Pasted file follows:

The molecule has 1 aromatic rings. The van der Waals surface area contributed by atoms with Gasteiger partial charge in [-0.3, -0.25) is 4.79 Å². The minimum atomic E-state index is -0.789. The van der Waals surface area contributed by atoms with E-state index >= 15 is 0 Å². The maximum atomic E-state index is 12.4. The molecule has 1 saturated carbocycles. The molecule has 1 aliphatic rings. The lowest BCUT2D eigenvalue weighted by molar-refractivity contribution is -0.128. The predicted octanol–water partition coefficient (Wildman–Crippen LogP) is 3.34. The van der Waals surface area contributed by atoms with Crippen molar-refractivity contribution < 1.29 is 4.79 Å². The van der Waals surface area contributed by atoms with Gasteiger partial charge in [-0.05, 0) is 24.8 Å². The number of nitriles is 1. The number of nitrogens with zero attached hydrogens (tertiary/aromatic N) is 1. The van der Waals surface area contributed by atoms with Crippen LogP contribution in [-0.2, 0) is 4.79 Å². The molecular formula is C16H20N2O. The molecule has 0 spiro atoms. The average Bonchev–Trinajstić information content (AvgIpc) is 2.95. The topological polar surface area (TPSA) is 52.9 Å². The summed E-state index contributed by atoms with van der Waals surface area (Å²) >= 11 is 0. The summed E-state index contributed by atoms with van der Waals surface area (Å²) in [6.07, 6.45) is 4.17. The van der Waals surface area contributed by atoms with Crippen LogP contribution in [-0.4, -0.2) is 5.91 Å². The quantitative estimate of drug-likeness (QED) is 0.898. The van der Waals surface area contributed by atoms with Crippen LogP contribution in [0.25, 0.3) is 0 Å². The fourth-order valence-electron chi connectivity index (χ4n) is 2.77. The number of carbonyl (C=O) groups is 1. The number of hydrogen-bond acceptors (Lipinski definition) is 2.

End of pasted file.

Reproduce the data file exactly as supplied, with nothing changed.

The molecule has 1 aromatic rings. The van der Waals surface area contributed by atoms with Gasteiger partial charge in [-0.3, -0.25) is 4.79 Å². The minimum atomic E-state index is -0.789. The van der Waals surface area contributed by atoms with E-state index >= 15 is 0 Å². The maximum atomic E-state index is 12.4. The molecule has 1 saturated carbocycles. The molecule has 1 aliphatic rings. The lowest BCUT2D eigenvalue weighted by molar-refractivity contribution is -0.128. The predicted octanol–water partition coefficient (Wildman–Crippen LogP) is 3.34. The van der Waals surface area contributed by atoms with Crippen molar-refractivity contribution < 1.29 is 4.79 Å². The van der Waals surface area contributed by atoms with Gasteiger partial charge in [-0.05, 0) is 24.8 Å². The number of nitriles is 1. The number of nitrogens with zero attached hydrogens (tertiary/aromatic N) is 1. The van der Waals surface area contributed by atoms with Crippen LogP contribution in [-0.2, 0) is 4.79 Å². The molecular formula is C16H20N2O. The molecule has 0 spiro atoms. The average Bonchev–Trinajstić information content (AvgIpc) is 2.95. The topological polar surface area (TPSA) is 52.9 Å². The summed E-state index contributed by atoms with van der Waals surface area (Å²) >= 11 is 0. The summed E-state index contributed by atoms with van der Waals surface area (Å²) in [6.07, 6.45) is 4.17. The van der Waals surface area contributed by atoms with Crippen LogP contribution in [-0.4, -0.2) is 5.91 Å². The quantitative estimate of drug-likeness (QED) is 0.898. The van der Waals surface area contributed by atoms with Crippen LogP contribution in [0.25, 0.3) is 0 Å². The fourth-order valence-electron chi connectivity index (χ4n) is 2.77. The number of carbonyl (C=O) groups is 1. The number of hydrogen-bond acceptors (Lipinski definition) is 2.